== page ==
7. Gangs not only initiate wars amongst each other in Brazilian slums, but against police. There have been frequent shootouts between gangs and police, especially during the 2016 Summer Olympics in Rio when the state government was forced to employ numerous police pacification units (UPPs).
  8. Although UPPs originally heightened safety when initially introduced in 2008, they have recently been the center of much controversy, as civilian deaths have increased as a result of police misconduct.
  9. Despite these poor conditions, life in favelas is beginning to improve. NGOs, such as Community in Action, are focused on sustainable community development within these Brazilian slums.
  10. Many houses now have access to new technologies, such as television and the Internet. In addition, small businesses are making progress within their communities, most recently in the area of tourism.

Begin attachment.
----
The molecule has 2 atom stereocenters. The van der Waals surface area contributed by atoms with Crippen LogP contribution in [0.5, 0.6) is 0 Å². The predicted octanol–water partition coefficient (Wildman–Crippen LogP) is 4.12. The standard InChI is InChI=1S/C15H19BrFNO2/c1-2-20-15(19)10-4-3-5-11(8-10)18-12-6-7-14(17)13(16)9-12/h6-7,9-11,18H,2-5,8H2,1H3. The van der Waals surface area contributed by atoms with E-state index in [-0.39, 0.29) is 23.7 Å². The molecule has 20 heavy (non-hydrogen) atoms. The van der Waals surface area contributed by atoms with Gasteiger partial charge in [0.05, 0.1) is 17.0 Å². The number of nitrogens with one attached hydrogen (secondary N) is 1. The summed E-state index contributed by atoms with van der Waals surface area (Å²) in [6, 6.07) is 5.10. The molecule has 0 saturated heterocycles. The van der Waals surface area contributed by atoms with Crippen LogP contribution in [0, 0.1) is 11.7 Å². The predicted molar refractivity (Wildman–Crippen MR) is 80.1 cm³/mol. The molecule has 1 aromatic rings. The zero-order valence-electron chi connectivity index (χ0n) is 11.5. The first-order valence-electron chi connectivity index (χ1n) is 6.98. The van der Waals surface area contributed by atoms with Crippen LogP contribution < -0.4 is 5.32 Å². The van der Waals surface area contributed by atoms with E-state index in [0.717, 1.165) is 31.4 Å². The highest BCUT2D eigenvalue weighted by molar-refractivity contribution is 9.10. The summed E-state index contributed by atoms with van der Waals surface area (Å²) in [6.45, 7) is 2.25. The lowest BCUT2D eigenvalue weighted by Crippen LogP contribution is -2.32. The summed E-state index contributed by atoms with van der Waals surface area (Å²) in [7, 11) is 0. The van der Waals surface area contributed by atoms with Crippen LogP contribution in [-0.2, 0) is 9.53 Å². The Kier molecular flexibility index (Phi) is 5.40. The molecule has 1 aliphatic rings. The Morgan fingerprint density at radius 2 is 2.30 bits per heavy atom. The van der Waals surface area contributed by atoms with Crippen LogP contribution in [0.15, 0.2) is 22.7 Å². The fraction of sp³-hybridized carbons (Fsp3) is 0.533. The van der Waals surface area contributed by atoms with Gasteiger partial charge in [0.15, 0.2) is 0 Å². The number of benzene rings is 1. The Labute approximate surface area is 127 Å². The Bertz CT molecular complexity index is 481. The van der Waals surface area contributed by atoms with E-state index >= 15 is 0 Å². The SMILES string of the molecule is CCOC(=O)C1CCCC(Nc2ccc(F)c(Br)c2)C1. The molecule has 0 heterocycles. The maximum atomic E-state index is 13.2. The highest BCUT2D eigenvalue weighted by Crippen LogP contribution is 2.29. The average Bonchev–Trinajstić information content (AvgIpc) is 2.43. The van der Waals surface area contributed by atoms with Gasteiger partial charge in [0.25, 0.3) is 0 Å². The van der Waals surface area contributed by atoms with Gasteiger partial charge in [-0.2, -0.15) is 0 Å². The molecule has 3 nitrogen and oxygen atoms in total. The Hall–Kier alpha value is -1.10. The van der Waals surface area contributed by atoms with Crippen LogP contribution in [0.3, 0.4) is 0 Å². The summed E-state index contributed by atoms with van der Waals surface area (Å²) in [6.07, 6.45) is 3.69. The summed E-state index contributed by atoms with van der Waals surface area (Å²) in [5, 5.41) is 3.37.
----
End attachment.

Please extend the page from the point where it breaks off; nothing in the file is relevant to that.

Although progress appears underway, the Brazilian government must take more secure action to ensure that conditions within these Brazilian slums improve further.

Genevieve T. DeLorenzo

Photo: Flickr

Olympic-CommitteeSince its inception, the Olympic Games have been about bringing nations together. For the first time, this will include athletes without countries, flags or an Olympic committee: refugees. In October, International Olympic Committee President Thomas Bach announced the good news for refugees.

UNHCR estimates that there are over 20 million refugees. From this group, 43 athletes were selected as potential Olympians. This number was reduced to 10 athletes from four countries participating in athletics, swimming and judo.

At the opening ceremony, these athletes will march with the Olympic flag and the Olympic anthem. Coaches and funding are provided by the International Olympic Committee.

Brazil currently hosts two refugee athletes. Yolande Bukasa Mabika and Popole Misenga are judoists from the Democratic Republic of Congo (DRC). The DRC’s civil war from 1998-2003 cost Mabika and Misenga many family members and left their home, Bukavu, ruined. Both faced horrible training conditions, including being locked up without food every time they lost a match.